A Measure of Self-Help Against Cyber Attacks: Using Section 337 to Mitigate Losses from Intellectual Property or Trade Secret Theft

On February 20, 2013, the White House said it is taking action to stem the threat to American businesses from cyber attacks, including hacking directed by foreign governments. This effort is partly in response to a report from the cybersecurity firm Mandiant that described how a hacking collective with ties to the Chinese military has stolen sensitive data from at least 141 U.S. businesses since 2006. Cyber attacks on U.S. companies originate from many jurisdictions in addition to China. In fact, it is estimated that U.S. companies suffered losses in 2012, including amounts from revenue lost to infringing products, of more than $300 billion. Much of that loss is the result of the theft of trade secrets and intellectual property through cyber attacks.

Self-Help Through Section 337

As the Federal government begins to act, companies should consider a measure of self-help: filing with the US International Trade Commission (“ITC”) for a section 337 investigation. For example, section 337 prohibits infringement of statutory intellectual property rights and other forms of unfair competition in import trade. Specifically, section 337 declares illegal the importation of products that infringe a registered U.S. patent, copyright or trademark; a registered mask work; or a protected boat hull design. Section 337 also outlaws certain unfair methods of competition and unfair acts related to the importation and sale of products into the United States developed through misappropriation of trade secrets or trade dress infringement or if they threaten to destroy or substantially injure a domestic industry.

A section 337 complaint may be based on the import of products that use intellectual property rights or trade secrets stolen from a U.S. company through a cyber attack. However, section 337 is not limited to be only a response to cyber attacks.

Requesting a Section 337 Investigation

The ITC may initiate a section 337 investigation in response to a properly-filed complaint prepared and filed by a U.S. company. The complaint should (i) reference specific respondents, usually the importers of record for the infringing products; (ii) include specified background materials relating to the intellectual property rights or trade secrets asserted as well as the alleged infringement; and (iii) detail the harm done to the U.S. company.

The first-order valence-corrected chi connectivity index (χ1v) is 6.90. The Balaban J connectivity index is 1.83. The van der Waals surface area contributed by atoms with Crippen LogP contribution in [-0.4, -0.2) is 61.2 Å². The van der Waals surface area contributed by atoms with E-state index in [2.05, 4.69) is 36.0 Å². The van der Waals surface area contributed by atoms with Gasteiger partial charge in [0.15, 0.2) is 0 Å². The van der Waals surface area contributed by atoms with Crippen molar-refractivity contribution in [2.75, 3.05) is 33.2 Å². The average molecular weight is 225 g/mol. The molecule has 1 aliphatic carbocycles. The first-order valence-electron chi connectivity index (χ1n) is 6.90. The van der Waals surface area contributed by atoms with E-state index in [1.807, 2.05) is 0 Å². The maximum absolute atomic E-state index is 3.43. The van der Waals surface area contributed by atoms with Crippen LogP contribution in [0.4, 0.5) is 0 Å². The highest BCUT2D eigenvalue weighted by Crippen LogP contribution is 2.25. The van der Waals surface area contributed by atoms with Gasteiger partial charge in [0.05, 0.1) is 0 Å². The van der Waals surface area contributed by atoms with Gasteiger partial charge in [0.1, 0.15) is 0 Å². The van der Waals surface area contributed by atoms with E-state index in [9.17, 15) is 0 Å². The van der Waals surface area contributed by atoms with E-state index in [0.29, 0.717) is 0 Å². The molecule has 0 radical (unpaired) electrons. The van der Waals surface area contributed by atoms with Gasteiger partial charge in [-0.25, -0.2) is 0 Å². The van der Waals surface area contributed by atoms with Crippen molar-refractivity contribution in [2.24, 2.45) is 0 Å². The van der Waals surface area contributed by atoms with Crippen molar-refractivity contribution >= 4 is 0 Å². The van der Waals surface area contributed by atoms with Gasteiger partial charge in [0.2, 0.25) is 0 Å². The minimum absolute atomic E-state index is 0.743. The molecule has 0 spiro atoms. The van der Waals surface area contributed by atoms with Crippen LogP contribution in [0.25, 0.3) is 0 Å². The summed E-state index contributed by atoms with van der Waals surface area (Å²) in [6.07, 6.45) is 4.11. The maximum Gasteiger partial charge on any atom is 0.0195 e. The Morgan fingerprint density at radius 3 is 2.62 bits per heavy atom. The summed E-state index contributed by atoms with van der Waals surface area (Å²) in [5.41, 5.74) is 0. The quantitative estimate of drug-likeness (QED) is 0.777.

The ITC Commissioners will vote within 35 days of receipt of a complaint on whether to institute an investigation and a temporary relief hearing, if requested. If the ITC accepts the complaint, it will serve notice on the respondents, who then have 20 days to respond to the claim. Investigations are assigned to an administrative law judge (“ALJ”), who creates a schedule and issues a set of “ground rules” governing proceeding consistent with the Administrative Procedure Act. The ALJ is supposed to issue a determination on the merits of the claim and proposed relief no later than four (4) months prior to the investigation’s target date of completion. If the ITC Commissioners adopt such determination, it becomes the ITC’s “Final Determination.”

Section 337 Remedies

A section 337 exclusion order could keep infringing products (products derived from stolen intellectual property or trade secrets) from being imported into the U.S. While a 337 order is not a comprehensive remedy, at least the U.S. market can be protected from illegal knock offs. The most common form of relief under section 337 is a limited exclusion order. Exclusion orders are enforced by the U.S. Bureau of Customs and Border Protection at the point of entry. A limited exclusion order only applies to the named respondents of the section 337 action, and is limited to the goods at issue. A general exclusion order, another form of relief available under section 337 prevents any importation of the goods at issue, regardless of the party importing them. Because the effects of a general exclusion order are so broad, the ITC requires additional evidence to warrant this form of relief: (i) a risk that a limited exclusion order will simply be circumvented; or (ii) a pattern of rampant infringement where it is difficult to determine the source of the infringing products. Companies that have suffered a cyber attack may consider requesting a general exclusion order for infringing products.

A cease and desist order acts as a limited exclusion order, but also includes a bar on named respondents from selling any inventory of imported goods that have been already imported into the U.S.. A cease-and-desist order will be issued if respondents have already accumulated a significant inventory of imported infringing products.

Three Questions to Ask Yourself

When deciding about whether to request a section 337 investigation, companies should ask themselves three questions:

  1. Do your business operations include or otherwise leverage your own intellectual property rights or trade secrets?
  2. Does your company believe it has been the target of a cyber attack or does it otherwise have information or evidence that its computer systems have been hacked or compromised?
  3. Do any imports look as if they are based on, or otherwise incorporate, your intellectual property or trade secrets? Is your company losing revenue to such imported products?

If the answer to each of these three questions is yes, then your company should consider filing with the ITC for a section 337 investigation. While a section 337 exclusion order will not make your company whole from the adverse effects of a cyber attack, it can, at the least help mitigate some damage by preventing import of infringing products into the U.S. soil. It’s a measure of self-help that can positively impact your company.

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